Launch the Campaign
I ran the campaign from August 16 – September 2, pausing it for two days, August 21 and again on August 26, to evaluate performance. Prior to those pauses, I had noticed a downward trend in conversions; I paused the campaign to evaluate it more closely before spending additional dollars. Both times, I resumed the campaign and realized a spike in conversion numbers on re-launch; however, the overall trend in conversion continued to decline. September 2, I had 235 fans and had spent $144 of my budget. I stopped the campaign for more thorough analysis, since I was close enough to my target goals.
Analysis and Results
Using Facebook‘s reporting tools, I pulled the data from the campaign into a spreadsheet for further analysis.
Because I was measuring conversion based on the number of subscribers or Fans to the Facebook page, I needed to also pull the new subscribers by day from the Insights Page for my analysis. I chose not to factor in the six unsubscribed fans because I thought the number as insignificant.
Once I pulled all of the numbers into the spreadsheet, I learned:
- The total campaign response rate against the target audience was 309 (unique clicks) or 1.14%
- Of those 309, I converted 189 or 61% of the responses
- My cost per conversion or acquisition was just $.76
- The average number of impressions it took to gain a response was 4.4
I also noted that I had 46 new fans that were not attributed directly to a click-through conversion. I believe these individuals resulted from the “social” aspect of social media. In other words, they saw that friends “became a fan of Startup Coach,” investigated, and became a fan themselves.
It would seem that those extra 46 fans resulted in a 20% bump in acquisition as a direct result of the social media environment. While they were not directly attributable to a click-through, they are a result of the campaign; therefore, reduced the cost per conversion to $.61 on September 2, 2009. As I write this post, the total fan base is now 243 or up 54 extra fans, bringing the cost of conversion down to $.59 each. Overall, I am very pleased with campaign. I came pretty close to my target conversion/acquisition goals, while maintaining my budget.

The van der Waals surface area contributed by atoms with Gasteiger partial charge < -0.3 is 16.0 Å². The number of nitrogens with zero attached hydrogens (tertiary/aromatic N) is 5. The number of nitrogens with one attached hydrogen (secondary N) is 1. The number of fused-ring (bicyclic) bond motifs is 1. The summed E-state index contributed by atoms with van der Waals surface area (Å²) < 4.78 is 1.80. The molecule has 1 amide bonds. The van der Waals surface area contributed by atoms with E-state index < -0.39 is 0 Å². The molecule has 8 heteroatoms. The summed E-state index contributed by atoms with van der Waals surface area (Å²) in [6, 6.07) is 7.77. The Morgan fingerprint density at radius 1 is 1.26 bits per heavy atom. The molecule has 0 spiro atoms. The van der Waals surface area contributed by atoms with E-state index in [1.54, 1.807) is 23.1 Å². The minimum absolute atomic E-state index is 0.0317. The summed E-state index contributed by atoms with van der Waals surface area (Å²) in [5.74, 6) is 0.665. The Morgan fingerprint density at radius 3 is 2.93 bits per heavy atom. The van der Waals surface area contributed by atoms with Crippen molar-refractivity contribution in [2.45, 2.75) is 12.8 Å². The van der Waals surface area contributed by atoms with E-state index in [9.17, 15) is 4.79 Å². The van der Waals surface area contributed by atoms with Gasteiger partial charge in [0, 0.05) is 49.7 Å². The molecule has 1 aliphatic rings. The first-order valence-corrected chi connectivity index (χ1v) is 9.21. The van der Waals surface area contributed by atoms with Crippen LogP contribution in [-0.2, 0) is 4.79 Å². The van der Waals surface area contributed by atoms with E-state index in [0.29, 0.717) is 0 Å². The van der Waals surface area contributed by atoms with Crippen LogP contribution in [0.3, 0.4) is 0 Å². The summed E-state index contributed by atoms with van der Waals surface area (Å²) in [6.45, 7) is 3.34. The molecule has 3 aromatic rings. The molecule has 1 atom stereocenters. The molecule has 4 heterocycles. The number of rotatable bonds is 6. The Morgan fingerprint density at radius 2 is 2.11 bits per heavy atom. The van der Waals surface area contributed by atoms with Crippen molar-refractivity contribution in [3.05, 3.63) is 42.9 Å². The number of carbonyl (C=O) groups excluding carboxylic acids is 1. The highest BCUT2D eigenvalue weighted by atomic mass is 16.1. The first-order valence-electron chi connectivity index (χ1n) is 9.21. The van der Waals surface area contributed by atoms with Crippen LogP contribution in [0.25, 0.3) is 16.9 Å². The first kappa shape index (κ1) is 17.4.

I’m convinced that the successful conversion is due largely to targeting and content. Immediately after the launch of the Fan page, several people asked questions and gave me the opportunity to create relevant content. This content seems to have value for others as they clicked through to the page and resulted in new fans. I also think the fact that the nature of the website and the campaign—no sales pitch—has contributed to the higher conversion rate.
I took a calculated risk by not having content on the Fan page when I launched. Had I not had relevant content on the page, or had I asked people to buy something, I’m certain that the conversion rate would have been much lower.
As you can see from this campaign, Facebook advertising can be one of the best ways to build an audience for your business. Because Facebook provides tools that allow your ads to targeted, you have a much better chance of reaching your intended audience with a limited number of advertising dollars. Best of all, you can grow your audience through the social connections of your fans, without spending additional dollars to do so. Just remember, you must have valuable and relevant content for your targeted audience, or you run the risk that you campaign will fail.